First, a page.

Background: Pure red cell aplasia (PRCA) is a well-documented potential side effect of ABO major mismatched allogeneic hematopoietic stem cell transplants. This side effect may be self-limiting, but is sometimes treated using modalities such as steroids, antithymocyte globulin, donor lymphocyte infusions, rituximab, or plasma exchanges. Another well-documented cause of pure red cell aplasia is a chronic parvovirus B19 infection, which may be seen in immunocompromised hosts. The treatment of this cause of PRCA includes removal of immunosuppression, intravenous immunoglobulin (IVIg), or rituximab; however, this condition may also be self-limiting. Case Report: We show a case of a patient with PRCA who had previously received an ABO major mismatched allogeneic hematopoietic stem cell transplant, but also had an identified source of parvovirus B19 in his marrow post-transplant. Results: He underwent several various treatments for his PRCA, including rituximab, bortezomib, and then plasma exchange. Anti-A IgM and IgG titers were drawn throughout his treatment course, and fell from 512 (anti-A IgM) and 1024 (anti-A IgG) to 2 (anti-A IgM) and 8 (anti-A IgG). After his last plasma exchange procedure, the patient's hemoglobin and reticulocyte count rose from 6.6 g/dL and 12.5 × 109/L (respectively) at the onset of the PRCA diagnosis to 9.6 g/dL and 138.1 × 109/L after a series of 14 plasma exchanges. Conclusion: This demonstrates a case of PRCA caused by an ABO major mismatched allogeneic hematopoietic stem cell transplant that was potentially complicated by a parvovirus infection, which was treated with multiple therapeutic interventions including a series of therapeutic plasma exchanges, rituximab, and bortezomib. Successful resolution of the patient's PRCA was achieved.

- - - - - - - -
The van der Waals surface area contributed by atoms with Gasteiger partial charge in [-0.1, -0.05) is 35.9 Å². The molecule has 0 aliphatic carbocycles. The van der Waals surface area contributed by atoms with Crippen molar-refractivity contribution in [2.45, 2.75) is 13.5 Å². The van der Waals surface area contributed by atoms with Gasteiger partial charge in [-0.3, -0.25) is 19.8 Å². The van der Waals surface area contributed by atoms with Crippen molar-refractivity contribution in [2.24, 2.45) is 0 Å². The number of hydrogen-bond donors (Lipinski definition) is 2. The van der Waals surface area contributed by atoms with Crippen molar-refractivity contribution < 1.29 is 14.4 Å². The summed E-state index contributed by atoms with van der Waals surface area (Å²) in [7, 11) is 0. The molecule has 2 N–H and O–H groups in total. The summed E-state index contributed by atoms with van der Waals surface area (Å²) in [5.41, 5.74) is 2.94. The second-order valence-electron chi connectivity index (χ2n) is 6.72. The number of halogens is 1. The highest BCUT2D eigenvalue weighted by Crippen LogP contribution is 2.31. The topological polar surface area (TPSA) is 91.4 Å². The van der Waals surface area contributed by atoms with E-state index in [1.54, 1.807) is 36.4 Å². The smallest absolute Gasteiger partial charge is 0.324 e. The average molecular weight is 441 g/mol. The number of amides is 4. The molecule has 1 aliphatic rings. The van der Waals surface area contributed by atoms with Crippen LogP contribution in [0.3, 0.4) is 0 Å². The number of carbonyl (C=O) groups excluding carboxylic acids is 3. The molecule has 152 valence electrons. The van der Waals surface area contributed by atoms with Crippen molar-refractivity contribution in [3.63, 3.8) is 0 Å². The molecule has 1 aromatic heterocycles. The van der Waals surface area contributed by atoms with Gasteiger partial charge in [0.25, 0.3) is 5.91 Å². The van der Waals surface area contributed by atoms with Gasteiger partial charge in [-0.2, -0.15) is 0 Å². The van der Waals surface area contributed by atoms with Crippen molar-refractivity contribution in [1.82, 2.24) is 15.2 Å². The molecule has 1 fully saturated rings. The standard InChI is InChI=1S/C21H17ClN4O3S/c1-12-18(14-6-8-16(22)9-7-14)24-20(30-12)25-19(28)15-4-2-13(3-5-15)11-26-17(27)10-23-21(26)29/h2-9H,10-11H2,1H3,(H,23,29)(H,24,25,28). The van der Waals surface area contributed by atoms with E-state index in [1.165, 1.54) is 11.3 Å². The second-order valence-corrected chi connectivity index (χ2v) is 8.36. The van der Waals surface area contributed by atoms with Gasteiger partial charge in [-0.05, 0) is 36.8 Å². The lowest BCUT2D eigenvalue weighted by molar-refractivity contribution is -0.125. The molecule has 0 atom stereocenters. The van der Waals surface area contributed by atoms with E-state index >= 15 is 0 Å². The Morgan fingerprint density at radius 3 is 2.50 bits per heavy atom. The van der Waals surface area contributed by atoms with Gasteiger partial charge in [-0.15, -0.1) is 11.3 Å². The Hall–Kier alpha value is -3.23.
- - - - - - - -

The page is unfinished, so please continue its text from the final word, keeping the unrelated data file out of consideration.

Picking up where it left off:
- pure red cell aplasia